Genome-Wide Cell Type-Specific Mapping of In Vivo Chromatin Protein Binding Using an FLP-Inducible DamID System in Drosophila
A thorough study of the genome-wide binding patterns of chromatin proteins is essential for understanding the regulatory mechanisms of genomic processes in eukaryotic nuclei, including DNA replication, transcription, and repair. The DNA adenine methyltransferase identification (DamID) method is a powerful tool to identify genomic binding sites of chromatin proteins. This method does not require fixation of cells and the use of specific antibodies, and has been used to generate genome-wide binding maps of more than a hundred different proteins in Drosophila tissue culture cells. Recent versions of inducible DamID allow performing cell type-specific profiling of chromatin proteins even in small samples of Drosophila tissues that contain heterogeneous cell types. Importantly, with these methods sorting of cells of interest or their nuclei is not necessary as genomic DNA isolated from the whole tissue can be used as an input. Here, I describe in detail an FLP-inducible DamID method, namely generation of suitable transgenic flies, activation of the Dam transgenes by the FLP recombinase, isolation of DNA from small amounts of dissected tissues, and subsequent identification of the DNA binding sites of the chromatin proteins.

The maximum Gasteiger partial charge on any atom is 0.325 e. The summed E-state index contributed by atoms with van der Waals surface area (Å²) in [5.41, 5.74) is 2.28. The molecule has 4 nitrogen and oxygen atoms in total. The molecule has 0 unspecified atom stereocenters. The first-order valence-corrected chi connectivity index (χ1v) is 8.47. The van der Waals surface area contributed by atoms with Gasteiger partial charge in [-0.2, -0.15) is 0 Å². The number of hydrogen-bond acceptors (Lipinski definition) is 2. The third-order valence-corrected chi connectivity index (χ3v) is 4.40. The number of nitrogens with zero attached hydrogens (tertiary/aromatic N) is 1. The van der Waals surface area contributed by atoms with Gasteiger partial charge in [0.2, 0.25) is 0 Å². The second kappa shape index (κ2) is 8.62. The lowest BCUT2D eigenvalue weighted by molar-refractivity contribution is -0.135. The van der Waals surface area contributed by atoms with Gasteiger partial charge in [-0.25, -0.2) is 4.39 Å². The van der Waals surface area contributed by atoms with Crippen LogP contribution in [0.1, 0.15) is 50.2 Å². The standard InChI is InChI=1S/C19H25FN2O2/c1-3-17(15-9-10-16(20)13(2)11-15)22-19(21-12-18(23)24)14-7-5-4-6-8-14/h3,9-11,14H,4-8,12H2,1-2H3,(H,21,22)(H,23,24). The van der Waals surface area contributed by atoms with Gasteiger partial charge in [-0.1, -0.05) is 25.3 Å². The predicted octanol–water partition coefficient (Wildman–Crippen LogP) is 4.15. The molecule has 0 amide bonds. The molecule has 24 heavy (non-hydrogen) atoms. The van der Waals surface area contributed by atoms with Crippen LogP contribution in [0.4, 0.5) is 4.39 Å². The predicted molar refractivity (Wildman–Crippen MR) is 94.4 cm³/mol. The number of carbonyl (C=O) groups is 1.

Key wordsDrosophila melanogaster Chromatin proteins Genomic binding sites DamID Cell type-specific profiling “Flp-Out” approach
I thank the laboratory of Prof. B. van Steensel at the Netherlands Cancer Institute (Amsterdam, the Netherlands) for providing an excellent working environment, the NKI Genomics Core Facility for help with the development of the protocol for preparation of DNA samples for Illumina high-throughput sequencing; Anna A. Ogienko for technical support; Mario Amendola, Maurizio Gatti, and the members of Laboratory of Cell Division for critical reading of the manuscript and helpful suggestions. This work was supported by the grant of Russian Science Foundation no. 16-14-10288.
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